Imaginary line? I find it hard to believe that the police attempt to enforce an imaginary line. Common sense dictates that they must be posted some type of visible demarcation. Did they hang the traditional yellow caution tape? We all know what that means. Did the fellow cross that line? Was he verbally warned before being subdued? I can't determine that from the photos.

Of course the writing on his shirt matters. Good Grief, it's Toronto. Are you aware of the hate speech laws in Canada? The atmosphere of the situation was extremely volatile. Anarchists were looking for trouble, as I'm sure you'd agree. The police aren't trained to ignore adult males if they look 'elderly'.

If they patted him down and found nothing, as you asserted, then perhaps he made a threatening gesture or he violated their verbal instructions. Context is important here. They didn't arrest him in his front yard.

I will assume they had a good reason to subdue the man until more facts come out. Keep us posted and thanks again for the great photos.


Mr. Happy profile image

Mr. Happy 6 years ago from Toronto, Canada Author

I was stopped by a few police officers on bikes on the Sunday of the G20 week-end (the 27th of June) and they asked my friend and I for ID. I told the officers I had none.

Immediately they jumped off their bikes and approaching me one asked to see what was in my back-pack. I was throughly prepared for that incident, I somewhat foresaw it coming.

"Sure," I replied throwing my back-pack on the ground.

"I shoot photographs and I write so you will find film, books, notebooks, a scarf and some vinegar in case you guys go crazy with the tear-gas ..."

While I was describing the contents of my bag one officer was searching through it seeing all the things I was mentioning. At one point thought he came to my clip-board and exclaimed:

"Ohh, you have this ... the Canadian Charter of Rights and Freedoms, good."

"Yes, and you can pull it out if you want and I will show you why you guys are overstepping your boundaries now. I do not have to give you my name and I am actually being a nice guy now for letting you perform and illegal search."

Let me tell you Mr. Nicomp that that was the end of their questioning - it was the Canadian Charter of Rights and Freedoms that made the bully cops stop harassing me.

I have no issue with why they arrested that old man - it was the manner in which they performed the arrest that is questionable. The amount of physical force used ... that was my point.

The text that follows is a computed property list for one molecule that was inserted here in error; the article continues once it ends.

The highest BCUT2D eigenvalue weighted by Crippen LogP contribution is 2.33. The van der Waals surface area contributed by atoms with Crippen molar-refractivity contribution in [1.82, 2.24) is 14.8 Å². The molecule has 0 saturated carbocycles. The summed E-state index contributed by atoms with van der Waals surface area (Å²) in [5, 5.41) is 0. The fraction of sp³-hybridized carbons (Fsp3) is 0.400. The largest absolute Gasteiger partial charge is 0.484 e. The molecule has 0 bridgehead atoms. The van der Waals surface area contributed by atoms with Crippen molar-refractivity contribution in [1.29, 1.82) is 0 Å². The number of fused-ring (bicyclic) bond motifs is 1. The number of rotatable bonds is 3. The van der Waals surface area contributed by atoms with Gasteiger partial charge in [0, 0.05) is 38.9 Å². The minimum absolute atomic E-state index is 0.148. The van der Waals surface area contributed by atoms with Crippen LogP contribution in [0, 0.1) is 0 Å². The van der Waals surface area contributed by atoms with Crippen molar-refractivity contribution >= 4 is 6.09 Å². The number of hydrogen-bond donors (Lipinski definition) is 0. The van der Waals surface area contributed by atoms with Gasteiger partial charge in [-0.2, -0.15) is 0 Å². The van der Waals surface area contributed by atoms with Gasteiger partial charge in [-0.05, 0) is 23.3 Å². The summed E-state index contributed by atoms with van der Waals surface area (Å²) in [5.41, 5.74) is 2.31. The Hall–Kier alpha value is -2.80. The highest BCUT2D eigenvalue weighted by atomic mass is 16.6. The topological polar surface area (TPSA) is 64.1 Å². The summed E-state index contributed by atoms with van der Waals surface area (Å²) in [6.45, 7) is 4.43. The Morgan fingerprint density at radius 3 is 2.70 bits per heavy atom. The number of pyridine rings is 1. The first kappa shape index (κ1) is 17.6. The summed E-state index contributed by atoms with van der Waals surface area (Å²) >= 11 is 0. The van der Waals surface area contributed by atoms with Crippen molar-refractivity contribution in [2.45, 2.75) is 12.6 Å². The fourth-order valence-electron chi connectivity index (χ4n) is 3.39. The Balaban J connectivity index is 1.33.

Too often I have seen police officers bully people. I cannot stand that!


tonymac04 profile image

tonymac04 5 years ago from South Africa

Thanks for these fascinating photos and the interesting discussion. I know I'm a bit late at this Hub - but better late than never!

Love and peace

Tony


MOHAX profile image

MOHAX 5 years ago from Toronto, Canada

great pictures


MartieCoetser profile image

MartieCoetser 5 years ago from South Africa

Hi Mr. Happy

Good pictures you’ve got in here! Being a writer of fiction, I can use them as inspiration for a couple of ‘likeable true’ stories. I’ve read the comments in here as well, and it seems to me that your perception and interpretation of the police and their actions are quite negative and subjective. It is clear to me that they were busy with a serious operation, probably the elimination of drug traffic and/or illegal immigrants. According to the face of the man in the first picture he could be older than 60, but certainly as strong as an ox if it took 3 (strong) police officers to arrest him. I must add that I don’t feel sorry for him because he is that old, because many men at that age and even up to 70 (and beyond I cannot assure you) are still as strong and virile as men in their 30’s.

I’m sorry, but I will not take sides here. I don’t blame the police their roughness and hardhandedness. God knows if I have to protect law-abiding citizens and innocent children daily against the scum of our societies who regard not a rule in this world with respect, not to talk about people, I will probably bite them to death with my own teeth.